Leaky tank prompts litigation between water authority, developer
AVON — The goal is to build hundreds of homes high above the Traer Creek area on the east side of town. But first, those homes will need water.
After financing the construction of a 2 million gallon water tank in 2015, the parties that had been involved in its construction process were disappointed to learn the tank had a significant leak and needed to be drained and taken off line.
Fast forward to today. The Upper Eagle Regional Water Authority filed an amended complaint on Nov. 22 in an effort to determine who was at fault for the leak, and, consequently, who should pay for a new tank.
“We believe it’s a construction defect issue,” said Michael Lindholm, of the Traer Creek Metro District. “It’s an issue between the water authority and the construction parties.”
Lindholm said the geotechnical engineers found evidence of expanding soils underneath the tank that were sensitive to water.
“There was settlement, and that’s caused the slab to separate from the wall a little bit, and that’s where the leak is, according to the experts,” Lindholm said.
The authority says a new tank should be constructed by Traer Creek.
“In our view, Traer Creek is ultimately responsible for delivering a tank,” said Upper Eagle Regional Water Authority General Manager Linn Brooks. “They’ve contracted with contractors and engineers, etc., to do that work, but ultimately they’re responsible.”
TANK TO BE DEMOLISHED
The completion of the water tank was a stipulation of a 2011 settlement terms sheet and the resulting negotiated settlement that was finalized in 2014 between, among others, the town of Avon and the Traer Creek Metro District to end a lengthy litigation.
That agreement defined what could be built on the Traer Creek site — home now to Walmart, Home Depot and the Traer Creek Plaza commercial building. The original plan called for more commercial building and hundreds of homes, but all that development requires water service.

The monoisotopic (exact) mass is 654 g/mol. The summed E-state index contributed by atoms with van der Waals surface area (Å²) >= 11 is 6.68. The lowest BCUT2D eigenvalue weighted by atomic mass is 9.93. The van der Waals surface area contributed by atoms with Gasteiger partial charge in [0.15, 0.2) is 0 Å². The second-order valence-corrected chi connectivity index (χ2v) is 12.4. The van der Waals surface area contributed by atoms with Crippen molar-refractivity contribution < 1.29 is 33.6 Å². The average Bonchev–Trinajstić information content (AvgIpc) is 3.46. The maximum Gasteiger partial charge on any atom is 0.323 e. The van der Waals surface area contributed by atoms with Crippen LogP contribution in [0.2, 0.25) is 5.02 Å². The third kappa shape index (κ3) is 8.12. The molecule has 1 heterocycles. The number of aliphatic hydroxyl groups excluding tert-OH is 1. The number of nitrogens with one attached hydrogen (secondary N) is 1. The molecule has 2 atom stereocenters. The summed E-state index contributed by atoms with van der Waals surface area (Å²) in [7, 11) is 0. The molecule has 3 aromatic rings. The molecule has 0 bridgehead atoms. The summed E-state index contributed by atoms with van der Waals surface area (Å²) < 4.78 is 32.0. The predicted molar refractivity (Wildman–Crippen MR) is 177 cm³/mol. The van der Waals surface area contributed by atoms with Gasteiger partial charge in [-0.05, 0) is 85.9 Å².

Delivery of the tank from the developer to the Authority was a requirement for the development to receive that additional water service.
The leak was discovered on May 25, 2015, and the new round of litigation began shortly thereafter.
In April, Traer Creek sent the authority a default notice demanding that the authority pursue claims against the construction bonds and the construction parties.
“The remaining question is, is it really ultimately Traer Creek’s responsibility, or are they absolved of responsibility because they provided a warranty bond,” Brooks said.
The warranty bond was provided to the authority by Traer Creek in April of 2015, along with a deed for the water tank site and an easement to access the water tank site.
“The authority had a very active role in the whole process,” Lindholm said. “I was not out there with a shovel.”
The current tank will need to be demolished and reconstructed before any home construction can begin in the area above the tank, Brooks said, due to the fact that the authority will not be able to get the current tank insured, even if the leak is repaired.
“A real unknown right now is how the project will be phased, since the demolition itself is probably a fairly complex, lengthy work effort,” Brooks said. “Roughly speaking, we’ve been expecting that we would have a tank online in three years.”
—This story contains material from press releases issued by Traer Creek Metro District and the Upper Eagle Regional Water Authority
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